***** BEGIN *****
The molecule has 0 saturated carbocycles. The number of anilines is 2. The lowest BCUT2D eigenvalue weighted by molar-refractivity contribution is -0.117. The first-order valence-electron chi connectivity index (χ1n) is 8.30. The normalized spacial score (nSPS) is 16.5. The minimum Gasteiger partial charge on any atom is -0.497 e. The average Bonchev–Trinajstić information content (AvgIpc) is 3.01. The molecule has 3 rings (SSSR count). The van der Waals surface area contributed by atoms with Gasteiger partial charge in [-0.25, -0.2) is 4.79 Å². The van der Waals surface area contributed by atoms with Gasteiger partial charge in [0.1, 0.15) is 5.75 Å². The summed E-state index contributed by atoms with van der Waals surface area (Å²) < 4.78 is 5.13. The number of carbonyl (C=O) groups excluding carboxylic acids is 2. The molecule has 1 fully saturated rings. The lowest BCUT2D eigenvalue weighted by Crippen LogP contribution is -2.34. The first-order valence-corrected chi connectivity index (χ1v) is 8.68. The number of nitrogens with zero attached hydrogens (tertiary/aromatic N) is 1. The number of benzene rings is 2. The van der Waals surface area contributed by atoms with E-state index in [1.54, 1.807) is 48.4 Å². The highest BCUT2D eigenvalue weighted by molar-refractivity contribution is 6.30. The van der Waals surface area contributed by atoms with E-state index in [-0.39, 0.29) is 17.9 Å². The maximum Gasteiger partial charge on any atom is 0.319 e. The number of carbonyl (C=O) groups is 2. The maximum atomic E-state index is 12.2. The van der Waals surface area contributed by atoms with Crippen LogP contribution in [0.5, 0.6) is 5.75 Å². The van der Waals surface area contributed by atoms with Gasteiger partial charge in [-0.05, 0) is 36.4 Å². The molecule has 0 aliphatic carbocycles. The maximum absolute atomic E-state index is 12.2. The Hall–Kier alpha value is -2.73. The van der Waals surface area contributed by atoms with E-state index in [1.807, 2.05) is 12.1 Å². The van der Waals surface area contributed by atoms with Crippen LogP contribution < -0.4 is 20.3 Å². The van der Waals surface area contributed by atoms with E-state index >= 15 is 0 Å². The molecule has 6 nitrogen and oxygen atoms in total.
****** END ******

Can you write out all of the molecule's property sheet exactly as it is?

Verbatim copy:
The molecule has 0 saturated carbocycles. The number of anilines is 2. The lowest BCUT2D eigenvalue weighted by molar-refractivity contribution is -0.117. The first-order valence-electron chi connectivity index (χ1n) is 8.30. The normalized spacial score (nSPS) is 16.5. The minimum Gasteiger partial charge on any atom is -0.497 e. The average Bonchev–Trinajstić information content (AvgIpc) is 3.01. The molecule has 3 rings (SSSR count). The van der Waals surface area contributed by atoms with Gasteiger partial charge in [-0.25, -0.2) is 4.79 Å². The van der Waals surface area contributed by atoms with Gasteiger partial charge in [0.1, 0.15) is 5.75 Å². The summed E-state index contributed by atoms with van der Waals surface area (Å²) < 4.78 is 5.13. The number of carbonyl (C=O) groups excluding carboxylic acids is 2. The molecule has 1 fully saturated rings. The lowest BCUT2D eigenvalue weighted by Crippen LogP contribution is -2.34. The first-order valence-corrected chi connectivity index (χ1v) is 8.68. The number of nitrogens with zero attached hydrogens (tertiary/aromatic N) is 1. The number of benzene rings is 2. The van der Waals surface area contributed by atoms with E-state index in [1.54, 1.807) is 48.4 Å². The highest BCUT2D eigenvalue weighted by molar-refractivity contribution is 6.30. The van der Waals surface area contributed by atoms with E-state index in [-0.39, 0.29) is 17.9 Å². The maximum Gasteiger partial charge on any atom is 0.319 e. The number of carbonyl (C=O) groups is 2. The maximum atomic E-state index is 12.2. The van der Waals surface area contributed by atoms with Crippen LogP contribution in [0.5, 0.6) is 5.75 Å². The van der Waals surface area contributed by atoms with Gasteiger partial charge in [-0.05, 0) is 36.4 Å². The molecule has 0 aliphatic carbocycles. The maximum absolute atomic E-state index is 12.2. The Hall–Kier alpha value is -2.73. The van der Waals surface area contributed by atoms with E-state index in [1.807, 2.05) is 12.1 Å². The van der Waals surface area contributed by atoms with Crippen LogP contribution < -0.4 is 20.3 Å². The van der Waals surface area contributed by atoms with E-state index >= 15 is 0 Å². The molecule has 6 nitrogen and oxygen atoms in total.